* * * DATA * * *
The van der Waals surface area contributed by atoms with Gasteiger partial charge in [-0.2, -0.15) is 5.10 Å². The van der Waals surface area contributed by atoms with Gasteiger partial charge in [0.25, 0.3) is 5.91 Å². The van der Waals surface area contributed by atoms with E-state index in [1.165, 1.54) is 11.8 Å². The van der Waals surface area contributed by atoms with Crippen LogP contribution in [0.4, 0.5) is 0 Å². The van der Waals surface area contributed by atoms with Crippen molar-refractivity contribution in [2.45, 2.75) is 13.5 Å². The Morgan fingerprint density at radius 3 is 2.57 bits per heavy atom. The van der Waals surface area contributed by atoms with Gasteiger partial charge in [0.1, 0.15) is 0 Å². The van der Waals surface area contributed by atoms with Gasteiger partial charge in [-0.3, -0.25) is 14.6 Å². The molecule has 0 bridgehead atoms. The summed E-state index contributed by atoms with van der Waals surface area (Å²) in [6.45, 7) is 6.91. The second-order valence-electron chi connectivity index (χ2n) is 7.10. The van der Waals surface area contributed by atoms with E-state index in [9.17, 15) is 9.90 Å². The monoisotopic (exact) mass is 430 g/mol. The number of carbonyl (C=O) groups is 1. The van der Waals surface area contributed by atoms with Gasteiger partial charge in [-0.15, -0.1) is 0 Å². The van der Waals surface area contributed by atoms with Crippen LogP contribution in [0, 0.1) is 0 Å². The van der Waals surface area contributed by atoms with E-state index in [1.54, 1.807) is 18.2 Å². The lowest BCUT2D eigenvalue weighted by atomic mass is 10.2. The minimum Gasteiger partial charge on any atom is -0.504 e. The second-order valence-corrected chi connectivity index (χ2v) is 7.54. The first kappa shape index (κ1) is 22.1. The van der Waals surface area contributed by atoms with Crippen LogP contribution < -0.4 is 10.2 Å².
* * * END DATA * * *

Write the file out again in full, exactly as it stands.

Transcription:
The van der Waals surface area contributed by atoms with Gasteiger partial charge in [-0.2, -0.15) is 5.10 Å². The van der Waals surface area contributed by atoms with Gasteiger partial charge in [0.25, 0.3) is 5.91 Å². The van der Waals surface area contributed by atoms with E-state index in [1.165, 1.54) is 11.8 Å². The van der Waals surface area contributed by atoms with Crippen LogP contribution in [0.4, 0.5) is 0 Å². The van der Waals surface area contributed by atoms with Crippen molar-refractivity contribution in [2.45, 2.75) is 13.5 Å². The Morgan fingerprint density at radius 3 is 2.57 bits per heavy atom. The van der Waals surface area contributed by atoms with Gasteiger partial charge in [0.1, 0.15) is 0 Å². The van der Waals surface area contributed by atoms with Gasteiger partial charge in [-0.3, -0.25) is 14.6 Å². The molecule has 0 bridgehead atoms. The summed E-state index contributed by atoms with van der Waals surface area (Å²) in [6.45, 7) is 6.91. The second-order valence-electron chi connectivity index (χ2n) is 7.10. The van der Waals surface area contributed by atoms with E-state index in [9.17, 15) is 9.90 Å². The monoisotopic (exact) mass is 430 g/mol. The number of carbonyl (C=O) groups is 1. The van der Waals surface area contributed by atoms with Gasteiger partial charge in [-0.15, -0.1) is 0 Å². The van der Waals surface area contributed by atoms with Crippen LogP contribution in [0, 0.1) is 0 Å². The van der Waals surface area contributed by atoms with E-state index in [1.54, 1.807) is 18.2 Å². The lowest BCUT2D eigenvalue weighted by atomic mass is 10.2. The minimum Gasteiger partial charge on any atom is -0.504 e. The second-order valence-corrected chi connectivity index (χ2v) is 7.54. The first kappa shape index (κ1) is 22.1. The van der Waals surface area contributed by atoms with Crippen LogP contribution < -0.4 is 10.2 Å².